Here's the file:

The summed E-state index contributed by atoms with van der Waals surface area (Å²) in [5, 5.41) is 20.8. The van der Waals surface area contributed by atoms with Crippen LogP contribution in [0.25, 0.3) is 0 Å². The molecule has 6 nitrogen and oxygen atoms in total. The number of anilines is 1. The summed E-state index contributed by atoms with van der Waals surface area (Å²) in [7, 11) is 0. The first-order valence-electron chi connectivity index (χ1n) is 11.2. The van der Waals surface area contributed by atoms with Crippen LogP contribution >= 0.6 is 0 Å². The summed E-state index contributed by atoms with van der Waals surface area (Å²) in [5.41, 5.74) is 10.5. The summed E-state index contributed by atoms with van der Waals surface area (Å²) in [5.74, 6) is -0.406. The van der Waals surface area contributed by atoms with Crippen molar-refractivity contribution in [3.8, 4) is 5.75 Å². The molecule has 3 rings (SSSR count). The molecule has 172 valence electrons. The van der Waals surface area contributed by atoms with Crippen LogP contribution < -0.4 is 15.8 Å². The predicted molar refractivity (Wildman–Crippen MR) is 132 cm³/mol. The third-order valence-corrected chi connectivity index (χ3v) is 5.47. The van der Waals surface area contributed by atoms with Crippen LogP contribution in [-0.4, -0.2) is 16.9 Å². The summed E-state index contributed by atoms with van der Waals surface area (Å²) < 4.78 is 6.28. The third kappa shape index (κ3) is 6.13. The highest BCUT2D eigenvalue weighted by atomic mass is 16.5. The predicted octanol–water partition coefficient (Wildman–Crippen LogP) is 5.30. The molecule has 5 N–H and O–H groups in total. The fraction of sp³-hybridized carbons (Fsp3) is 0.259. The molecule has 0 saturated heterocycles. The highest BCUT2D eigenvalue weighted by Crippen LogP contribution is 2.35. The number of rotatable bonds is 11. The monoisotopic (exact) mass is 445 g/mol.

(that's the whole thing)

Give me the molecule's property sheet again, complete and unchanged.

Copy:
The summed E-state index contributed by atoms with van der Waals surface area (Å²) in [5, 5.41) is 20.8. The van der Waals surface area contributed by atoms with Crippen LogP contribution in [0.25, 0.3) is 0 Å². The molecule has 6 nitrogen and oxygen atoms in total. The number of anilines is 1. The summed E-state index contributed by atoms with van der Waals surface area (Å²) in [7, 11) is 0. The first-order valence-electron chi connectivity index (χ1n) is 11.2. The van der Waals surface area contributed by atoms with Crippen LogP contribution >= 0.6 is 0 Å². The summed E-state index contributed by atoms with van der Waals surface area (Å²) in [5.41, 5.74) is 10.5. The summed E-state index contributed by atoms with van der Waals surface area (Å²) in [5.74, 6) is -0.406. The van der Waals surface area contributed by atoms with Crippen molar-refractivity contribution in [3.8, 4) is 5.75 Å². The molecule has 3 rings (SSSR count). The molecule has 172 valence electrons. The van der Waals surface area contributed by atoms with Crippen LogP contribution < -0.4 is 15.8 Å². The predicted molar refractivity (Wildman–Crippen MR) is 132 cm³/mol. The third-order valence-corrected chi connectivity index (χ3v) is 5.47. The van der Waals surface area contributed by atoms with Crippen LogP contribution in [-0.4, -0.2) is 16.9 Å². The summed E-state index contributed by atoms with van der Waals surface area (Å²) < 4.78 is 6.28. The third kappa shape index (κ3) is 6.13. The highest BCUT2D eigenvalue weighted by atomic mass is 16.5. The predicted octanol–water partition coefficient (Wildman–Crippen LogP) is 5.30. The molecule has 5 N–H and O–H groups in total. The fraction of sp³-hybridized carbons (Fsp3) is 0.259. The molecule has 0 saturated heterocycles. The highest BCUT2D eigenvalue weighted by Crippen LogP contribution is 2.35. The number of rotatable bonds is 11. The monoisotopic (exact) mass is 445 g/mol.